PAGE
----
Squamous cell carcinoma (SCC)

Squamous Cell Carcinoma (SCC) starts in the squamous cells of the epidermis. It makes up about 30% of non-melanoma skin cancers.

SCC tends to grow quickly over several weeks or months. If left untreated, SCC can spread to other parts of the body – this is known as invasive SCC.

SCC usually appears on parts of the body most often exposed to the sun, such as the head, neck, hands, forearms or lower legs, but can start anywhere on the body. SCC on the lips and ears is more likely to spread.

These types of skin cancers may bleed and become inflamed and they are often tender to touch.  The cancer generally appears as a thickened, red, scaly or crusted spot or rapidly growing lump.  SCC is more common as you get older.


More than 13,000 people are diagnosed with melanoma in Australia each year. Australia and New Zealand have the highest rates of melanoma in the world (reference: Cancer Council Queensland).  These statistics demonstrate the need for regular skin checks and early detection by a skin cancer specialist, such as Dr Awan at our Clinic in Mackay.

Melanoma starts in the melanocyte cells of the skin. It makes up 1-2% of all skin cancers. Although melanoma is a less common type of skin cancer, it is considered the most serious because it grows quickly and is more likely to spread to other parts of the body, such as the lymph nodes, lungs, liver, brain and bones, especially if it is not found early. The earlier melanoma is found, the more successful treatment is likely to be.

What are the risk factors

Anyone can develop skin cancer, but it’s more common in older people. The risk is also higher in people who have:

  • Fair or freckled skin, especially if it burns easily and doesn’t tan
  • Red or fair hair and light-coloured eyes (blue or green)
  • Had short, intense periods of exposure to UV radiation, e.g. on weekends or holidays or when playing sport, especially if it caused sunburn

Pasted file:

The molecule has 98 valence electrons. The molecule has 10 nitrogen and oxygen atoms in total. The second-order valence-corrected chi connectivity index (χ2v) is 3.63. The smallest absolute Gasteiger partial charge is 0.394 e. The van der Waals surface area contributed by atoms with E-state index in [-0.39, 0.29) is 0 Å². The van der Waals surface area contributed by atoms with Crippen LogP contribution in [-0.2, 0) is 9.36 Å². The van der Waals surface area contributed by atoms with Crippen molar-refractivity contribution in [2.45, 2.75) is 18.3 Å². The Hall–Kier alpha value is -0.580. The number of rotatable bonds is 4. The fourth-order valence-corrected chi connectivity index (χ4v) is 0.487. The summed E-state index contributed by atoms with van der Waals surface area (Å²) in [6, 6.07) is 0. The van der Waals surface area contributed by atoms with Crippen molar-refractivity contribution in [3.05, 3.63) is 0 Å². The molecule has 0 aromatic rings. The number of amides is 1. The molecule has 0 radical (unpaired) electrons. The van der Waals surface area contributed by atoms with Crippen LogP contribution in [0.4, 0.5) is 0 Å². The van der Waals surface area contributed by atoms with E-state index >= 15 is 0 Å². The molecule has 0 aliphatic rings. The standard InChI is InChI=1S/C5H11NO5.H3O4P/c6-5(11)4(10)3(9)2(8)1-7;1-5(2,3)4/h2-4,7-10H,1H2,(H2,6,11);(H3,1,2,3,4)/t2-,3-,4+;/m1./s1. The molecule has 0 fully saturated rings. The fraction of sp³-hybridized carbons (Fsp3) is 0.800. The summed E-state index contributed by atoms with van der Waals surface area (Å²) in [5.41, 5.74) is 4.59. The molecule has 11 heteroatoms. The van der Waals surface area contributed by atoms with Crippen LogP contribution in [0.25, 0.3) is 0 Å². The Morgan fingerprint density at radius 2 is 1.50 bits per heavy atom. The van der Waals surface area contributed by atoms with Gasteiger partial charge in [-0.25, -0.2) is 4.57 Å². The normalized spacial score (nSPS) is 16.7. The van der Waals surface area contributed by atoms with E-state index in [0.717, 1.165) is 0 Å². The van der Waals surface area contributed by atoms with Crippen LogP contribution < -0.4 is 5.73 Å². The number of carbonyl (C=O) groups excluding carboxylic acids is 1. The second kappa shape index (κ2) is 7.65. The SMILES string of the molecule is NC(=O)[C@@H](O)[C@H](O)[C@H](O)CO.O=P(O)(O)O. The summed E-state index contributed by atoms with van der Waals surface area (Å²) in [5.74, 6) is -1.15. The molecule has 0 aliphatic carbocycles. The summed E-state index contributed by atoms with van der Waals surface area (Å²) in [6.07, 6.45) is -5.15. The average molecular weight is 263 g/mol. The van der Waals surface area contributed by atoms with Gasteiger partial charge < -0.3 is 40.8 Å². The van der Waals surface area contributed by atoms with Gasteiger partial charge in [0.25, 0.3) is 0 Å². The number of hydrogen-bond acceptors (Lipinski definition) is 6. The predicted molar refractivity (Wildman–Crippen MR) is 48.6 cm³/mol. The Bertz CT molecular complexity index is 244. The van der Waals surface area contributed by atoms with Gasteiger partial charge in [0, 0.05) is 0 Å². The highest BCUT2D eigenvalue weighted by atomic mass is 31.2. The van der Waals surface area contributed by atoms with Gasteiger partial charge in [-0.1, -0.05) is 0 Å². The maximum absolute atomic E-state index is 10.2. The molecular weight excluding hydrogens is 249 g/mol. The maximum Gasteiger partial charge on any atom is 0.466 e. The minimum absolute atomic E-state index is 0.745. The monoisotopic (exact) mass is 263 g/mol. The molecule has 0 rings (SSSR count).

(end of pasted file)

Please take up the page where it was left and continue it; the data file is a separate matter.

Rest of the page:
• Actively tanned or used solariums
  • Worked outdoors
  • A weakened immune system, which could be caused by taking certain medications after an organ transplant (immunosuppressants) or ongoing blood conditions such as chronic leukaemia
  • Lots of moles on their body or moles with an irregular shape and uneven colour (dysplastic naevi)
  • A previous skin cancer or family history of skin cancer
  • Certain skin conditions such as sunspots.

People with olive or very dark skin have more protection against UV radiation because their skin produces more melanin than fair skin does. However, they can still develop skin cancer.

Our climate in Queensland, and particularly in Mackay, is very hot with a large percentage of sunny days each year.  Our lifestyles lend themselves to lots of time in the outdoors and therefore a large amount of sun exposure to our skin.  Taking preventative measures to minimise sun damage to the skin and having your skin checked regularly by a specialist is the best approach to preventing and reducing the risk of skin cancer.

Book an appointment with Dr Sumaira Aurooj